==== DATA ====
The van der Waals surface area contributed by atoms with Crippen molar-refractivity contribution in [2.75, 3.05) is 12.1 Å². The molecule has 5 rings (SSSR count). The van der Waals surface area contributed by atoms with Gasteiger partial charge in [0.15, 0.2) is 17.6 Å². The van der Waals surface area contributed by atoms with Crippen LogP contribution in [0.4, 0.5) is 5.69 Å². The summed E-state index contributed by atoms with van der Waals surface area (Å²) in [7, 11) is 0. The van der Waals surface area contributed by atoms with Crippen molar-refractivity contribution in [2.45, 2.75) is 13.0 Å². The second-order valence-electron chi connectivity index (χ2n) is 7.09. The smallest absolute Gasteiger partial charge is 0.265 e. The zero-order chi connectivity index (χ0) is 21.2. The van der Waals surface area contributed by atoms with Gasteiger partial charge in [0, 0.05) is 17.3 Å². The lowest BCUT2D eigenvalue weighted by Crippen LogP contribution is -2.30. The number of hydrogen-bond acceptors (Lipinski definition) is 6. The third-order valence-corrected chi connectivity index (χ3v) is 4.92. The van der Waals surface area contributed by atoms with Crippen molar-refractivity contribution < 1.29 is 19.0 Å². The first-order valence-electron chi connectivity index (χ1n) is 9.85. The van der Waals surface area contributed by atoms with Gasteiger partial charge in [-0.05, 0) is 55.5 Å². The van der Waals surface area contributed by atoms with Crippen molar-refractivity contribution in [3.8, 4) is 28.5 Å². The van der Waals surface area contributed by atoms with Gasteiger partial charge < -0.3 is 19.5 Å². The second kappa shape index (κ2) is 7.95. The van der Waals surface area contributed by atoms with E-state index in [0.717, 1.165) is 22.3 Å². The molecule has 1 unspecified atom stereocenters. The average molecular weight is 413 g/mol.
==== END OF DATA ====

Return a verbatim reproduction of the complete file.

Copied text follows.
The van der Waals surface area contributed by atoms with Crippen molar-refractivity contribution in [2.75, 3.05) is 12.1 Å². The molecule has 5 rings (SSSR count). The van der Waals surface area contributed by atoms with Gasteiger partial charge in [0.15, 0.2) is 17.6 Å². The van der Waals surface area contributed by atoms with Crippen LogP contribution in [0.4, 0.5) is 5.69 Å². The summed E-state index contributed by atoms with van der Waals surface area (Å²) in [7, 11) is 0. The van der Waals surface area contributed by atoms with Crippen molar-refractivity contribution in [2.45, 2.75) is 13.0 Å². The second-order valence-electron chi connectivity index (χ2n) is 7.09. The smallest absolute Gasteiger partial charge is 0.265 e. The zero-order chi connectivity index (χ0) is 21.2. The van der Waals surface area contributed by atoms with Gasteiger partial charge in [0, 0.05) is 17.3 Å². The lowest BCUT2D eigenvalue weighted by Crippen LogP contribution is -2.30. The number of hydrogen-bond acceptors (Lipinski definition) is 6. The third-order valence-corrected chi connectivity index (χ3v) is 4.92. The van der Waals surface area contributed by atoms with Crippen molar-refractivity contribution < 1.29 is 19.0 Å². The first-order valence-electron chi connectivity index (χ1n) is 9.85. The van der Waals surface area contributed by atoms with Gasteiger partial charge in [-0.05, 0) is 55.5 Å². The van der Waals surface area contributed by atoms with Crippen molar-refractivity contribution in [3.8, 4) is 28.5 Å². The van der Waals surface area contributed by atoms with Gasteiger partial charge < -0.3 is 19.5 Å². The second kappa shape index (κ2) is 7.95. The van der Waals surface area contributed by atoms with E-state index in [0.717, 1.165) is 22.3 Å². The molecule has 1 unspecified atom stereocenters. The average molecular weight is 413 g/mol.